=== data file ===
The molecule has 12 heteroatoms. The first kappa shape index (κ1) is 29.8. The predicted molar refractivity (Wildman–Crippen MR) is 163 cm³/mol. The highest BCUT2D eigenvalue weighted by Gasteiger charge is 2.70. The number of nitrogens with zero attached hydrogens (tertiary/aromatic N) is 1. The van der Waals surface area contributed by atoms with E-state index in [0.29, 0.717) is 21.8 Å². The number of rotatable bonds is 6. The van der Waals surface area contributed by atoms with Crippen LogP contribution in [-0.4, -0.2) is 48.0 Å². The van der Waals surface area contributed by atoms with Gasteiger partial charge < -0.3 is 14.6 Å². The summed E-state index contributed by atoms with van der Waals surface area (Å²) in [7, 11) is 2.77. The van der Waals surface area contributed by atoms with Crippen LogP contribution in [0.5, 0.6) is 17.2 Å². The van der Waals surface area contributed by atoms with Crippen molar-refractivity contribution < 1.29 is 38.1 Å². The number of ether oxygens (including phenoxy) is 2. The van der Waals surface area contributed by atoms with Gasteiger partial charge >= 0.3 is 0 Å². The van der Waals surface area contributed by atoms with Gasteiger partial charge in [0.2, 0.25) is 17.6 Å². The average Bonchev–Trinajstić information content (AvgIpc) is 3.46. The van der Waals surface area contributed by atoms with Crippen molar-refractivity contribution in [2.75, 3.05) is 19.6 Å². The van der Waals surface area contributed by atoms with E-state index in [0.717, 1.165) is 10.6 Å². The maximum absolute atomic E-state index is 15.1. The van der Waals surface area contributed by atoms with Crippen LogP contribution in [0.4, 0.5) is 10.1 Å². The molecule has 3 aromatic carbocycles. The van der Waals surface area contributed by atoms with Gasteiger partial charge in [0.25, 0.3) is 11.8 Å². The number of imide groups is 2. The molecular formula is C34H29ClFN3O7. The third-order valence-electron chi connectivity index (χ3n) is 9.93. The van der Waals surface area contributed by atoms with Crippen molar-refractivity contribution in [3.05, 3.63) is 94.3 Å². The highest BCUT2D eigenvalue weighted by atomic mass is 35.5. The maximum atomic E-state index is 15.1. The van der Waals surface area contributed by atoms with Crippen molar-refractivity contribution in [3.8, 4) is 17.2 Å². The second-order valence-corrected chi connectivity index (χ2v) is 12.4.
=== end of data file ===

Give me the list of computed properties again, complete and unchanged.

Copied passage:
The molecule has 12 heteroatoms. The first kappa shape index (κ1) is 29.8. The predicted molar refractivity (Wildman–Crippen MR) is 163 cm³/mol. The highest BCUT2D eigenvalue weighted by Gasteiger charge is 2.70. The number of nitrogens with zero attached hydrogens (tertiary/aromatic N) is 1. The van der Waals surface area contributed by atoms with E-state index in [0.29, 0.717) is 21.8 Å². The number of rotatable bonds is 6. The van der Waals surface area contributed by atoms with Crippen LogP contribution in [-0.4, -0.2) is 48.0 Å². The van der Waals surface area contributed by atoms with Gasteiger partial charge < -0.3 is 14.6 Å². The summed E-state index contributed by atoms with van der Waals surface area (Å²) in [7, 11) is 2.77. The van der Waals surface area contributed by atoms with Crippen LogP contribution in [0.5, 0.6) is 17.2 Å². The van der Waals surface area contributed by atoms with Crippen molar-refractivity contribution < 1.29 is 38.1 Å². The number of ether oxygens (including phenoxy) is 2. The van der Waals surface area contributed by atoms with Gasteiger partial charge >= 0.3 is 0 Å². The van der Waals surface area contributed by atoms with Gasteiger partial charge in [0.2, 0.25) is 17.6 Å². The average Bonchev–Trinajstić information content (AvgIpc) is 3.46. The van der Waals surface area contributed by atoms with Crippen molar-refractivity contribution in [2.75, 3.05) is 19.6 Å². The van der Waals surface area contributed by atoms with E-state index in [0.717, 1.165) is 10.6 Å². The maximum absolute atomic E-state index is 15.1. The van der Waals surface area contributed by atoms with Crippen LogP contribution in [0.4, 0.5) is 10.1 Å². The molecule has 3 aromatic carbocycles. The van der Waals surface area contributed by atoms with Gasteiger partial charge in [0.25, 0.3) is 11.8 Å². The number of imide groups is 2. The molecular formula is C34H29ClFN3O7. The third-order valence-electron chi connectivity index (χ3n) is 9.93. The van der Waals surface area contributed by atoms with Crippen molar-refractivity contribution in [3.05, 3.63) is 94.3 Å². The highest BCUT2D eigenvalue weighted by atomic mass is 35.5. The maximum atomic E-state index is 15.1. The van der Waals surface area contributed by atoms with Crippen molar-refractivity contribution in [3.8, 4) is 17.2 Å². The second-order valence-corrected chi connectivity index (χ2v) is 12.4.